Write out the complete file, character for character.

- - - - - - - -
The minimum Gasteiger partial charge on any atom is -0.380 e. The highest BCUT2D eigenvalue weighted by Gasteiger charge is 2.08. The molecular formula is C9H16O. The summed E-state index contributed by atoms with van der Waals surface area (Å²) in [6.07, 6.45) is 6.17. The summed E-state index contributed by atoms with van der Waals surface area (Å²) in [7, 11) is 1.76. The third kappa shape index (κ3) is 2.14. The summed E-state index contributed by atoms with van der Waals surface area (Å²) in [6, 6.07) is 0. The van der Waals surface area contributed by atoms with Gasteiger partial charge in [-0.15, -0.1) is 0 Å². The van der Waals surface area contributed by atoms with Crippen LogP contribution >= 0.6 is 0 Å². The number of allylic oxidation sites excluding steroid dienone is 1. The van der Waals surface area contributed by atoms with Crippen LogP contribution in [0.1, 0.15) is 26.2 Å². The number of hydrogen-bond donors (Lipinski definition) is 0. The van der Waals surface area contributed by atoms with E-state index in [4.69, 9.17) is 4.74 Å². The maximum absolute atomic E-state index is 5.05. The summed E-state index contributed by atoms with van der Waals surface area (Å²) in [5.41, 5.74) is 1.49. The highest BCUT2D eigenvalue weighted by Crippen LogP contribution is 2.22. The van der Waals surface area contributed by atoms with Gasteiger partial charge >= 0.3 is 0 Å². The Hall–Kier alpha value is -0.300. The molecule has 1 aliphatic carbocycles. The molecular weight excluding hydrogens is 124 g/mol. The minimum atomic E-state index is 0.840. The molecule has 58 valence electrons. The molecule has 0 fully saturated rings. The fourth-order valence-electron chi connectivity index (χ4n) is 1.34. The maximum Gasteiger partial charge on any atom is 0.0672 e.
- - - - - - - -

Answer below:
The minimum Gasteiger partial charge on any atom is -0.380 e. The highest BCUT2D eigenvalue weighted by Gasteiger charge is 2.08. The molecular formula is C9H16O. The summed E-state index contributed by atoms with van der Waals surface area (Å²) in [6.07, 6.45) is 6.17. The summed E-state index contributed by atoms with van der Waals surface area (Å²) in [7, 11) is 1.76. The third kappa shape index (κ3) is 2.14. The summed E-state index contributed by atoms with van der Waals surface area (Å²) in [6, 6.07) is 0. The van der Waals surface area contributed by atoms with Gasteiger partial charge in [-0.15, -0.1) is 0 Å². The van der Waals surface area contributed by atoms with Crippen LogP contribution >= 0.6 is 0 Å². The number of allylic oxidation sites excluding steroid dienone is 1. The van der Waals surface area contributed by atoms with Crippen LogP contribution in [0.1, 0.15) is 26.2 Å². The number of hydrogen-bond donors (Lipinski definition) is 0. The van der Waals surface area contributed by atoms with E-state index in [4.69, 9.17) is 4.74 Å². The maximum absolute atomic E-state index is 5.05. The summed E-state index contributed by atoms with van der Waals surface area (Å²) in [5.41, 5.74) is 1.49. The highest BCUT2D eigenvalue weighted by Crippen LogP contribution is 2.22. The van der Waals surface area contributed by atoms with Gasteiger partial charge >= 0.3 is 0 Å². The Hall–Kier alpha value is -0.300. The molecule has 1 aliphatic carbocycles. The molecular weight excluding hydrogens is 124 g/mol. The minimum atomic E-state index is 0.840. The molecule has 58 valence electrons. The molecule has 0 fully saturated rings. The fourth-order valence-electron chi connectivity index (χ4n) is 1.34. The maximum Gasteiger partial charge on any atom is 0.0672 e.